I believe this is the first time that something like this has been led from outside the NHS or Department of Health. It is a huge responsibility, but one that is central to our priorities as an organisation, as well as the many other organisations involved.

I am in the process of pulling together an excellent group of people to drive this work and provide the expertise necessary.

My aim is to publish a strategy that is both exciting and ambitious, but equally is deliverable and is owned by the people and organisations who will be charged with implementing it. I am honoured to have been asked to lead this work.

Harpal

Comments

Henry Scowcroft July 10, 2015

Ann – first of all, thank you for your comments, and for your dedication and time supporting Cancer Research UK. We’re sorry to hear you’re concerned about the recent coverage of the issues around charity executive pay. As a leading medical research organisation, it is essential that we attract and retain the highest quality people, to help us to achieve our mission of beating cancer. Some of our highest-paid people are world-leading scientists who have helped make huge advances in cancer research. We benchmark salaries against market rates in the charitable and academic sectors, to arrive at appropriate salary ranges which attract and retain the best people, whilst ensuring appropriate levels of expenditure.

You may find that this article, published in the Scotsman, interesting: http://www.scotsman.com/news/jane-bradley-let-s-not-lose-our-faith-in-charities-1-3781226

Specifically regarding our shops – having listened to feedback from our staff, we have already started to address concerns with staffing levels in our shops by ensuring every shop has a minimum of one day paid support per week. We know how fortunate we are to have such a loyal volunteer base in our shops, and always strive to ensure a safe, supportive and stimulating volunteering environment. Through the introduction of more paid support, and looking to significantly further increase our volunteer base, we hope to ensure a more even and consistent level of support in all of our shops.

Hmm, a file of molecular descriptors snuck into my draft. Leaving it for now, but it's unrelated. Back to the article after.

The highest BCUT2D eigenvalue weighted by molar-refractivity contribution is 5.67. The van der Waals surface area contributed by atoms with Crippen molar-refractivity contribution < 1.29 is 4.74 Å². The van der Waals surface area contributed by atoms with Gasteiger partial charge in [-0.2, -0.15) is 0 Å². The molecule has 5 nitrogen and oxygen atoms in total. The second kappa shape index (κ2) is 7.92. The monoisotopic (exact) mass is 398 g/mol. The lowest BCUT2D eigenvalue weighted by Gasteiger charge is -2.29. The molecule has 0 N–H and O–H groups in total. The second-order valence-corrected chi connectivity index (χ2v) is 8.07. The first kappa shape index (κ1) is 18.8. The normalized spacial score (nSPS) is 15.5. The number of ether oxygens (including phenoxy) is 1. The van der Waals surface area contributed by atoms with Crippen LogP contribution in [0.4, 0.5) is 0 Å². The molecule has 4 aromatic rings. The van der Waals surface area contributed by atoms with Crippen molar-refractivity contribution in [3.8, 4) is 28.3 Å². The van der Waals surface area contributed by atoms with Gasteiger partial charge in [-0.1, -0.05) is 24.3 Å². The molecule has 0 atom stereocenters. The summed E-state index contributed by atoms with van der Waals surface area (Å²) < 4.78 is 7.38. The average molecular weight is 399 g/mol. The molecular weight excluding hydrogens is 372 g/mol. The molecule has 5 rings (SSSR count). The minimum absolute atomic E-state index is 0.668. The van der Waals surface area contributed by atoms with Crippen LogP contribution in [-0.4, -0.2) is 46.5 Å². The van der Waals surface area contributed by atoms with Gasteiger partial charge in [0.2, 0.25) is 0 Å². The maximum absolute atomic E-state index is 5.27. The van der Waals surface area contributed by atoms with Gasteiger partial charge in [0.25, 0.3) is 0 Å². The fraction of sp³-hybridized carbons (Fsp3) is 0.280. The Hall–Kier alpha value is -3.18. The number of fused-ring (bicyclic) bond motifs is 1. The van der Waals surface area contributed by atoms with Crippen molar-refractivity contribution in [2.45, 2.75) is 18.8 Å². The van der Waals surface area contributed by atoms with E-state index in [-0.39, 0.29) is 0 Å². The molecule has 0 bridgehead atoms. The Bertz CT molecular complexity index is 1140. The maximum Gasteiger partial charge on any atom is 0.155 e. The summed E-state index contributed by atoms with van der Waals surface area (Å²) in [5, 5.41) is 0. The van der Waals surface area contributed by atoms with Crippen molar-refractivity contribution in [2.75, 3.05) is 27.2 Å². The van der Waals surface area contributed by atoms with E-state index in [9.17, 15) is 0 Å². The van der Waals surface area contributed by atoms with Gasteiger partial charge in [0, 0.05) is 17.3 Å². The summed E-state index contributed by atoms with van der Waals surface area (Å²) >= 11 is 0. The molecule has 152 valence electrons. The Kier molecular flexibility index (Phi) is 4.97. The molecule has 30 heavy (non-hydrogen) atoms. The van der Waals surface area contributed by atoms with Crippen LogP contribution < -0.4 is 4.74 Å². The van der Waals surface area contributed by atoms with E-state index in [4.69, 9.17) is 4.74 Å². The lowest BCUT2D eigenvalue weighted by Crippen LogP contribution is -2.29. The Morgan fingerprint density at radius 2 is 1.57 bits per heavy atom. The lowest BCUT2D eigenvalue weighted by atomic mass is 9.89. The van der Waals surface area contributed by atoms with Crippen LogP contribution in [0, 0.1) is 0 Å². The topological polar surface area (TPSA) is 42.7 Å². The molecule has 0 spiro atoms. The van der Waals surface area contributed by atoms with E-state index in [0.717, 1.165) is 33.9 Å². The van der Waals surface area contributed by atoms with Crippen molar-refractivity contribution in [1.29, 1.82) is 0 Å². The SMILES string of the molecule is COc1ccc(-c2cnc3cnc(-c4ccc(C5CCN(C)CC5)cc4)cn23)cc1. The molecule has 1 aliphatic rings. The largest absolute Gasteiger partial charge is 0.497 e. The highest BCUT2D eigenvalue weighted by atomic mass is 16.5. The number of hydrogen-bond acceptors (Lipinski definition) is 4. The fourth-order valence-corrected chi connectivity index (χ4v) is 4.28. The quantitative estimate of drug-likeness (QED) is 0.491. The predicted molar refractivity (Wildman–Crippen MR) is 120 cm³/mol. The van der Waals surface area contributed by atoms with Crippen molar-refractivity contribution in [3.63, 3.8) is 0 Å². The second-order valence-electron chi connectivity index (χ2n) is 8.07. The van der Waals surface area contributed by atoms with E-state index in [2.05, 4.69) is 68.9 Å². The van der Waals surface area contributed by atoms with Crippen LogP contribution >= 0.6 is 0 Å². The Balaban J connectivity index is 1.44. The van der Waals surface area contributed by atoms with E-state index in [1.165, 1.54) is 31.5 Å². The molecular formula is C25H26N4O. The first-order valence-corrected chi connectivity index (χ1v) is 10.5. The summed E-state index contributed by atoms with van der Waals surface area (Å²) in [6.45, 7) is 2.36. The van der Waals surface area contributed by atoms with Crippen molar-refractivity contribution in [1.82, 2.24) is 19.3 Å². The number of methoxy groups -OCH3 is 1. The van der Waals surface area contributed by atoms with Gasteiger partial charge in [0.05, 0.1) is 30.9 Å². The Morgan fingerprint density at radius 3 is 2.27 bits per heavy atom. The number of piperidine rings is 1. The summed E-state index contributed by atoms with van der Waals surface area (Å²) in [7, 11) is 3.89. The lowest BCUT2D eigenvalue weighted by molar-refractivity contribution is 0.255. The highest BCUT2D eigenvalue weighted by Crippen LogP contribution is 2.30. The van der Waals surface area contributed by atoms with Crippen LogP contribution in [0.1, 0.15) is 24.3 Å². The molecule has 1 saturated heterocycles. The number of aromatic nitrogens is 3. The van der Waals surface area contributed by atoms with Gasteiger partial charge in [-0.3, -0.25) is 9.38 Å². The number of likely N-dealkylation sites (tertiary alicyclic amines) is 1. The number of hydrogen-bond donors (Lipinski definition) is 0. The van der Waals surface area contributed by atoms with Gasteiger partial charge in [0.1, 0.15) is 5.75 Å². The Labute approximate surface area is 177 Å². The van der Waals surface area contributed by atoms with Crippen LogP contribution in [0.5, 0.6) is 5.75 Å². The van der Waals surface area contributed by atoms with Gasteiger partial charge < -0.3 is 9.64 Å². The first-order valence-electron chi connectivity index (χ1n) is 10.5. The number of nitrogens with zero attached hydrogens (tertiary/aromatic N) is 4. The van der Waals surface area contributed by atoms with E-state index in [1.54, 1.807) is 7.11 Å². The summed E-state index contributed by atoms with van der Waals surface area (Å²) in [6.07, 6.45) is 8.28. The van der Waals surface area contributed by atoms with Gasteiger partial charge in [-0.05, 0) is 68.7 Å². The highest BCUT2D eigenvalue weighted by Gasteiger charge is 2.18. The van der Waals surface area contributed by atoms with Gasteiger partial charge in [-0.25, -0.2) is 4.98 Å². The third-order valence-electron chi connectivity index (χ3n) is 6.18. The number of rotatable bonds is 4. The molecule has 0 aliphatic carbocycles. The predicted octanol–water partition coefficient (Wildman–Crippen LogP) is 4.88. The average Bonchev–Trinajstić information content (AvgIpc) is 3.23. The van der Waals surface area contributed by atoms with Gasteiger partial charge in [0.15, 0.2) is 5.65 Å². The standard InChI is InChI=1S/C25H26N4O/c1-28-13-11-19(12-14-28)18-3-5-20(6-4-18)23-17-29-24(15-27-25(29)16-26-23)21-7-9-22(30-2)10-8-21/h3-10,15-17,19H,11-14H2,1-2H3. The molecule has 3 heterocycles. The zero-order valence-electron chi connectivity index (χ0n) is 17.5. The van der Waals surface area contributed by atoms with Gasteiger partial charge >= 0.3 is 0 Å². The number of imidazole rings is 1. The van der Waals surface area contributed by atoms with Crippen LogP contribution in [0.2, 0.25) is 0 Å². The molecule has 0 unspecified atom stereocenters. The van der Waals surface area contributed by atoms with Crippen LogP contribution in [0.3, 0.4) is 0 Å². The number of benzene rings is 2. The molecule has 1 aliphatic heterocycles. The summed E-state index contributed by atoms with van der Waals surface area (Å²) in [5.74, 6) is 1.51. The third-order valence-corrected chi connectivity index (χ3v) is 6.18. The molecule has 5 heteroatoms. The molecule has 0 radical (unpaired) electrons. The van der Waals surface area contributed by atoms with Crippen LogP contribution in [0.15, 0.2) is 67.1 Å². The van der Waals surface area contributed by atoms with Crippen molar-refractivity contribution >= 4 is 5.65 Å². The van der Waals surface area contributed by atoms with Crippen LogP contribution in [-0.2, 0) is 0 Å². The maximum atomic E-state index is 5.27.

Henry
Cancer Research UK

Ann wood June 28, 2015

As a vo!ounteer with cancer research UK I am very concerned to hear of the high upper echelon salaries in particular the ceo when I know for a fact that at grass roots staffing levels are severely low and the running of the shops which depends largely on free labour like me is stretched almost to its limits and would be very interested to hear if there is an intention to remedy this or if you will continue to abuse the good nature of people such as I am or if you will use some of that money to really help

Patricia Johnson February 26, 2015

Why are there no cancer nurses or AHPs on the cancer taskforce group? They are the largest part of the cancer workforce and the national cancer patient experience surveys show that they make the greatest impact on patient exerience and outcomes. Clearly they therefore will be able to make a significant contribution to future cancer care provision.

Camilo Colaco January 27, 2015

Will cell-based immunotherapy and how to deliver it be considered for the Strategy?

Alison Stone January 13, 2015

Amazing! This is what has been needed for a long time.
I was smiling while I was reading this!